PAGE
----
In Brief: A begging bowl too far for Bohemians
Published 03/10/2010 | 05:00
Bohemians have the begging bowl out. The famous old Phibsboro club are in dire financial straits (who isn't?) and have called on their fans, or whoever, to bail them out.
Bohs want people to lend them the cash to see them through to the end of the season and into the next and are prepared to pay a minimum of five per cent per annum until they can repay the loans in full on the sale of Dalymount Park, anticipated to be completed in about seven years.
We're all familiar with the local GAA, soccer or rugby club trying to squeeze a few bob from its members, or the parents of its members, through race nights, quiz nights, sponsored walks, cycles or swims, or just good old-fashioned asking. But those funds usually go to buy kit or equipment or to pay for transport. Bohs are looking for money to pay wages.
From The Stands will be keeping its hard-earned cash under the mattress for a few reasons.
If Bohs can't run their affairs under UEFA's supposedly rigid licensing laws to get to the end of the season with all their outgoings taken care of, then how could an investor expect them to run the club next year with the added burden of having to fork out at least five per cent interest on whatever funds it manages to raise?
But, more importantly, this whole sale of Dalymount Park thing has become a bit of a running gag. While the property market has collapsed, Bohs still seem to think that Dalymount is a valuable asset. They believe that they can sell it to a developer who will make so much profit from building on it that he will also provide a new stadium and still go home happy.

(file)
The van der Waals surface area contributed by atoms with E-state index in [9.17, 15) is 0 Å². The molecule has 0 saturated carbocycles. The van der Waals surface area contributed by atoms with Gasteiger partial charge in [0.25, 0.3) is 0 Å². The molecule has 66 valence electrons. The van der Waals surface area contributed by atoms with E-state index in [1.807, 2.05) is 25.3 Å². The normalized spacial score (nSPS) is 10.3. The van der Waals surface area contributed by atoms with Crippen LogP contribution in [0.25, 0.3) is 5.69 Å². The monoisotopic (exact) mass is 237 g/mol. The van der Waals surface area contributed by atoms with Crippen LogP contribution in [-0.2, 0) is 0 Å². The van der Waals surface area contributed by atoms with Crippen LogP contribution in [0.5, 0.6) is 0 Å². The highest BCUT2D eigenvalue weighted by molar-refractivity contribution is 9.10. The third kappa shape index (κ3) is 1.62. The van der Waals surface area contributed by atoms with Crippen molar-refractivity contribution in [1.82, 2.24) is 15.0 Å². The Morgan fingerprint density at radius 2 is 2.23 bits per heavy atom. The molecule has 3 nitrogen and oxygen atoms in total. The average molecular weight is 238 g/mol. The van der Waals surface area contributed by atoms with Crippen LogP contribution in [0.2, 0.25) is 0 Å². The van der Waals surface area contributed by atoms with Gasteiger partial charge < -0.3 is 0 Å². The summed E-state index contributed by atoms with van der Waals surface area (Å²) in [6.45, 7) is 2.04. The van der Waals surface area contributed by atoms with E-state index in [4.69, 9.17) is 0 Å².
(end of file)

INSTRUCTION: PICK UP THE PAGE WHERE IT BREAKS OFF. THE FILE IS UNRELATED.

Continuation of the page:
It strikes us that those days are over. Maybe they will return, but would we bet on it? No.
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STACKSTOWN Golf Club has a stake in not one, but two of this weekend's European Ryder Cup team. Well known as the home of Pádraig Harrington, the club can also boast a connection with Rory McIlroy.
Laying a green at his new house, McIlroy employed a consultant to find the best turf and was pointed to the Stackstown nursery, which is regarded as one of the best around.
"It's strictly for the club's own use," said a spokesman, "and we wouldn't have sold it to anyone else, but we got a specific request from Rory and we decided to oblige him."
Meanwhile, the club are dedicating a room in their clubhouse to triple Major winner Harrington, which could become a great tourist attraction. It will contain all the memorabilia of his career, which has been donated by Pádraig and his mother, Breda. It will be officially opened before Christmas.
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THE Carling Cup, no not that one, the Nations version, was launched on Friday amid much talk of recriminations for Ireland's ability to attract the brightest talent from north of the border and even Scotland. But a couple of other things also struck us as noteworthy.
The first was Northern Ireland manager Nigel Worthington's thoughts when asked was there any chance of the Republic and the North competing as one.
"No" was his nicely straightforward answer, but he followed that with a "I know that's not the answer you want to hear . . ." Actually Nigel, that's exactly the answer most people want to hear -- on both sides of the border.
The other Carling Cup has long been treated with disdain by Premier League clubs and is mostly seen as an opportunity to field second-string sides.
The first round of fixtures for the Carling Nations Cup are set for February 8 and 9 -- slap in the middle of two full Premier League weekends. And Ireland are then down to play Northern Ireland on Monday, May 23, the day after the final round of Premier League games.
Expect a sudden outbreak of hamstring tweaks and other minor ailments.
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Nice to see that Europe's Ryder Cup players think so much of captain Colin Montgomerie that they greeted his request not to tweet until after the weekend with complete and utter . . . er, well . . . contempt actually.
Fergus McDonnell and Seán Ryan